Saturday, November 16, 2013

$ Tip: 2013 Year-End Tax Planning

At this time of year you will see many articles written about selling losing stock positions against stock gains you have made during the year to reduce your tax bill. That is, if you are fortunate enough to hold stock positions, winning or losing!

One of the easiest ways to lower taxable income is to increase your contributions to your 401k or 403b. For every dollar you contribute, that's a dollar not included on your W-2.

Here's an example:
Kelsey makes $65,000 and contributes $10,000 to a 401k. (That's app. $384 per pay check. But because it's pretax Kelsey's take home pay is only $257 less because $127 was not withheld for taxes). Kelsey contributed $384 twice a month over the year, so the W-2 for 2013 will read "taxable income" $55,000.

Call HR to open a 401k or 403b or to learn when you may increase your contribution to pay less in taxes in 2014.

If you run your own company and want to contribute to a tax-deferred plan like a SEP IRA (simplified employee plan) for 2012, you MUST open that account before Dec. 31, 2013. Don't wait until April, you'll be too late!

If this $ Tip does not apply to you, pass it along to a daughter, son, nephew, cousin, friend who might benefit by paying less in taxes.

Wednesday, November 6, 2013

Having that important talk about money...

Money, like politics, sex and religion, brings up all sorts of emotional reactions.

Why do we shy away from THAT topic? Some reasons might be:
It makes you feel awkward or uncomfortable.
It's a very personal subject.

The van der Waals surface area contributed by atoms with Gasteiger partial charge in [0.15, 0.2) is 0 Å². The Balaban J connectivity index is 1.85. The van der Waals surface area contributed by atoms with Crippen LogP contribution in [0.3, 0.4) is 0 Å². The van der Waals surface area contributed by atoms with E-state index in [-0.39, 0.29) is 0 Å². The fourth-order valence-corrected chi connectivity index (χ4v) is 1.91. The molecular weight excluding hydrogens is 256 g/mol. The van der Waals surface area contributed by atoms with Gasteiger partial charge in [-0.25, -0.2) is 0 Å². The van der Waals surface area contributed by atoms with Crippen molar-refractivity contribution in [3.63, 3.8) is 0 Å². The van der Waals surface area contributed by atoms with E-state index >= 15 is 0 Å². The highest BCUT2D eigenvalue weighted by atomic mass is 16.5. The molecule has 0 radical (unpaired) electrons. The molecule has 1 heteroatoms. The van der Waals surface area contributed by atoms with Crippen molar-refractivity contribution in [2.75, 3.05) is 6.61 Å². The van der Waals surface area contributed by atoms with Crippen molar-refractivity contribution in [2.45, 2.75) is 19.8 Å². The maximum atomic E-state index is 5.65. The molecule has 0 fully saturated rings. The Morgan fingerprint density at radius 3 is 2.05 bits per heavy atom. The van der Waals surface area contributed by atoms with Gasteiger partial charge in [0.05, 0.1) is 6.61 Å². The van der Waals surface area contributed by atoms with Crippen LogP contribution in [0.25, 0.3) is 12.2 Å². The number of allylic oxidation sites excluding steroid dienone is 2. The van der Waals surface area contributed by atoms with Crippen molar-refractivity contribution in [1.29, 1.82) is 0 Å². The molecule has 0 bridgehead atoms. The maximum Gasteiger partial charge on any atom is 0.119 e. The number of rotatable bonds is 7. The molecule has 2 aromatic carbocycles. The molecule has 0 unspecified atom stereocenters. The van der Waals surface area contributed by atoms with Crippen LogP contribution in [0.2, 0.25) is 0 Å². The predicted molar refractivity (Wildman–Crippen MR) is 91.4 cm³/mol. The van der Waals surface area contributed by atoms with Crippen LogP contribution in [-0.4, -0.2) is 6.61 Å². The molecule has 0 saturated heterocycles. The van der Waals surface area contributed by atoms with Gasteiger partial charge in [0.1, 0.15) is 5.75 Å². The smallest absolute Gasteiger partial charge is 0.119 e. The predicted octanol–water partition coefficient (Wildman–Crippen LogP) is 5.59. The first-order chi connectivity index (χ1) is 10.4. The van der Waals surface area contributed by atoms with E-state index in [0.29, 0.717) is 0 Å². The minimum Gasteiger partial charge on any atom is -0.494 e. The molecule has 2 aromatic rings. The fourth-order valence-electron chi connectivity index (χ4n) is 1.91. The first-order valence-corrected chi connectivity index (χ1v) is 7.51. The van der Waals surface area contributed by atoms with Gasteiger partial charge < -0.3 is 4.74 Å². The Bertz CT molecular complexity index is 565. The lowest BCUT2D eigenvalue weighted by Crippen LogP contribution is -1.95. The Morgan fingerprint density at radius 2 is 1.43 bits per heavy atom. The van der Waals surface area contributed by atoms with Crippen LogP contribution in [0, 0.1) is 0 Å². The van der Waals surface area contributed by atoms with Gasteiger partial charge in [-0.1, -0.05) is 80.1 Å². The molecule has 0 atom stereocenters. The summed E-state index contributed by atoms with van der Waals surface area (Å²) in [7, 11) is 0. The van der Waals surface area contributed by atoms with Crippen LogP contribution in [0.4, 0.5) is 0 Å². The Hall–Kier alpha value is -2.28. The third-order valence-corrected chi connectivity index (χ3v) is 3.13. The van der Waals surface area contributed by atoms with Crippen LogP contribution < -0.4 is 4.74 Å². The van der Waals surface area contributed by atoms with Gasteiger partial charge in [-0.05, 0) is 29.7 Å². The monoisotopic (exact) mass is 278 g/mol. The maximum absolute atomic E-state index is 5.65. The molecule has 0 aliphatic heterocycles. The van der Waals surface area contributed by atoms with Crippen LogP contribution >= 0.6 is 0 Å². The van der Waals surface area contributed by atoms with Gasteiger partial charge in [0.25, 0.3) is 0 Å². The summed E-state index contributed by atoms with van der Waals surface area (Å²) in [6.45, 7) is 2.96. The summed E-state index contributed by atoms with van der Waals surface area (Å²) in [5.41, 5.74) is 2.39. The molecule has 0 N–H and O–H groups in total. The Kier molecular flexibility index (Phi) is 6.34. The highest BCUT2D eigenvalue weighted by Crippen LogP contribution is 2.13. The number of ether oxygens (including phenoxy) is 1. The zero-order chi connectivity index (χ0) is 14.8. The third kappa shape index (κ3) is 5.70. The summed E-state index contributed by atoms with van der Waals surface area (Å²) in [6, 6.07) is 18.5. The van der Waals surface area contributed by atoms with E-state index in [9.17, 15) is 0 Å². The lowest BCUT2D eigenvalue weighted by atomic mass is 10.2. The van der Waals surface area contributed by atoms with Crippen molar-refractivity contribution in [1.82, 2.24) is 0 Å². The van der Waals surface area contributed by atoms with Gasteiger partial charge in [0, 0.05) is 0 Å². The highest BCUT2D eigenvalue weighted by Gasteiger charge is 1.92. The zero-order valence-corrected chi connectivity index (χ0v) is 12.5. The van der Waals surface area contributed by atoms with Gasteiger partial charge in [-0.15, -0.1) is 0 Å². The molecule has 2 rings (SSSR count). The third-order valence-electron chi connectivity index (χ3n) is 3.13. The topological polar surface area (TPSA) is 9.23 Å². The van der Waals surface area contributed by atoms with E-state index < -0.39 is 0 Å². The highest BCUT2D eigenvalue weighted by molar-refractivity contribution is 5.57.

It's definitely not polite.

How will you know about a partner's money style or credit history if you don't ask?
Many a relationship goes on the rocks as a result of different spending and saving styles. When you marry you take on responsibility for the other's financial decisions - for good (a healthy 401k) or bad (bankruptcy or credit card debt).

How will you know if your parents have enough money to retire if you don't ask?
You may be surprised to discover they have not saved enough and will expect you to "help out" once they run out of money.

How will your child know what colleges to apply to if you don't have an honest conversation about what you can afford?
Setting expectations for a youngster can avoid disappointment and carrying student loans into their future and into your retirement.

In an emergency, how will you know how to pay the bills, manage a portfolio or check your bank account balance if you and your partner never talk about money.
A division of labor is natural and healthy but both spouses should have a basic understanding of family finances. Once or twice a year, plan a specific time to sit down and go over it all.

Put your feelings aside and have that money conversation. It will clear the air and help you plan ahead.